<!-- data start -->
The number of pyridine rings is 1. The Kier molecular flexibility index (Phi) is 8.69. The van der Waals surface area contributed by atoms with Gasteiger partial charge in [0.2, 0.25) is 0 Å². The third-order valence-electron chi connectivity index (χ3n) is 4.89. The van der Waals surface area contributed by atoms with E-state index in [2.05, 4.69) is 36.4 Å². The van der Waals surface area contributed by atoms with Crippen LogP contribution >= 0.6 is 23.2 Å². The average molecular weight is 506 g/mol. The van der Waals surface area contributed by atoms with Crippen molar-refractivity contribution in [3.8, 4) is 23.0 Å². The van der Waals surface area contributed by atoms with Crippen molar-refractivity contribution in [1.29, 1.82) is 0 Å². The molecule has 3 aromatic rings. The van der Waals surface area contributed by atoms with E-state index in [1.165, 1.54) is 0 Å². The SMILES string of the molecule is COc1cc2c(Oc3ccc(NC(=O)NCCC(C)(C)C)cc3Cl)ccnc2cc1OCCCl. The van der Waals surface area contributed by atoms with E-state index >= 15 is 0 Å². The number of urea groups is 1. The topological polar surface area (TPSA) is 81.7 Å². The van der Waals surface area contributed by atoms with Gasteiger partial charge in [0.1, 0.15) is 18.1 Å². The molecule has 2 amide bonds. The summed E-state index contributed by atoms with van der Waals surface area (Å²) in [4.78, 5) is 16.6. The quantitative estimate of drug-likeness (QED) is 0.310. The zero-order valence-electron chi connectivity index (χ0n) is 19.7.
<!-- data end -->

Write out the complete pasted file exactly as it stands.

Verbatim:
The number of pyridine rings is 1. The Kier molecular flexibility index (Phi) is 8.69. The van der Waals surface area contributed by atoms with Gasteiger partial charge in [0.2, 0.25) is 0 Å². The third-order valence-electron chi connectivity index (χ3n) is 4.89. The van der Waals surface area contributed by atoms with E-state index in [2.05, 4.69) is 36.4 Å². The van der Waals surface area contributed by atoms with Crippen LogP contribution >= 0.6 is 23.2 Å². The average molecular weight is 506 g/mol. The van der Waals surface area contributed by atoms with Crippen molar-refractivity contribution in [3.8, 4) is 23.0 Å². The van der Waals surface area contributed by atoms with Crippen molar-refractivity contribution in [1.29, 1.82) is 0 Å². The molecule has 3 aromatic rings. The van der Waals surface area contributed by atoms with E-state index in [1.165, 1.54) is 0 Å². The SMILES string of the molecule is COc1cc2c(Oc3ccc(NC(=O)NCCC(C)(C)C)cc3Cl)ccnc2cc1OCCCl. The van der Waals surface area contributed by atoms with E-state index >= 15 is 0 Å². The number of urea groups is 1. The topological polar surface area (TPSA) is 81.7 Å². The van der Waals surface area contributed by atoms with Gasteiger partial charge in [0.1, 0.15) is 18.1 Å². The molecule has 2 amide bonds. The summed E-state index contributed by atoms with van der Waals surface area (Å²) in [4.78, 5) is 16.6. The quantitative estimate of drug-likeness (QED) is 0.310. The zero-order valence-electron chi connectivity index (χ0n) is 19.7.